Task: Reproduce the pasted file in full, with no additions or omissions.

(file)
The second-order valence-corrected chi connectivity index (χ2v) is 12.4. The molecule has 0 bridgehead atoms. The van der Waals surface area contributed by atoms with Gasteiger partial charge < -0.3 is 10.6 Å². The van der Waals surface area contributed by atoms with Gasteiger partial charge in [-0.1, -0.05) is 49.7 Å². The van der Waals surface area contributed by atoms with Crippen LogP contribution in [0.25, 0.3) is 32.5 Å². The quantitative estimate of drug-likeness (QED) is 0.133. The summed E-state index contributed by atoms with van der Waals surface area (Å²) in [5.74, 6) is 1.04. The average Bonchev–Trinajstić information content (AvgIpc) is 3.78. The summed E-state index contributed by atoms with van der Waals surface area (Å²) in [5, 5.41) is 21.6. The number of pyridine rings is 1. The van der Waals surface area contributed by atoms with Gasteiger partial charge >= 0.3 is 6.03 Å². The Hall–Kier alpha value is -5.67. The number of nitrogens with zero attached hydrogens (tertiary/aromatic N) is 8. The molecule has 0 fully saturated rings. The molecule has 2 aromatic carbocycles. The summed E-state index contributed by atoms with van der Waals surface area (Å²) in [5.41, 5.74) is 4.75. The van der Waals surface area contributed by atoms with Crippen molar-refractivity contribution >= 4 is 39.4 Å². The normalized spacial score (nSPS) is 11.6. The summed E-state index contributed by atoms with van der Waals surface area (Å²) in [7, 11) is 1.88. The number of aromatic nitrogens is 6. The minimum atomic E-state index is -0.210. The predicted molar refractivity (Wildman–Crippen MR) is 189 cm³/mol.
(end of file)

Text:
The second-order valence-corrected chi connectivity index (χ2v) is 12.4. The molecule has 0 bridgehead atoms. The van der Waals surface area contributed by atoms with Gasteiger partial charge < -0.3 is 10.6 Å². The van der Waals surface area contributed by atoms with Gasteiger partial charge in [-0.1, -0.05) is 49.7 Å². The van der Waals surface area contributed by atoms with Crippen LogP contribution in [0.25, 0.3) is 32.5 Å². The quantitative estimate of drug-likeness (QED) is 0.133. The summed E-state index contributed by atoms with van der Waals surface area (Å²) in [5.74, 6) is 1.04. The average Bonchev–Trinajstić information content (AvgIpc) is 3.78. The summed E-state index contributed by atoms with van der Waals surface area (Å²) in [5, 5.41) is 21.6. The number of pyridine rings is 1. The van der Waals surface area contributed by atoms with Gasteiger partial charge >= 0.3 is 6.03 Å². The Hall–Kier alpha value is -5.67. The number of nitrogens with zero attached hydrogens (tertiary/aromatic N) is 8. The molecule has 0 fully saturated rings. The molecule has 2 aromatic carbocycles. The summed E-state index contributed by atoms with van der Waals surface area (Å²) in [5.41, 5.74) is 4.75. The van der Waals surface area contributed by atoms with Crippen molar-refractivity contribution >= 4 is 39.4 Å². The normalized spacial score (nSPS) is 11.6. The summed E-state index contributed by atoms with van der Waals surface area (Å²) in [7, 11) is 1.88. The number of aromatic nitrogens is 6. The minimum atomic E-state index is -0.210. The predicted molar refractivity (Wildman–Crippen MR) is 189 cm³/mol.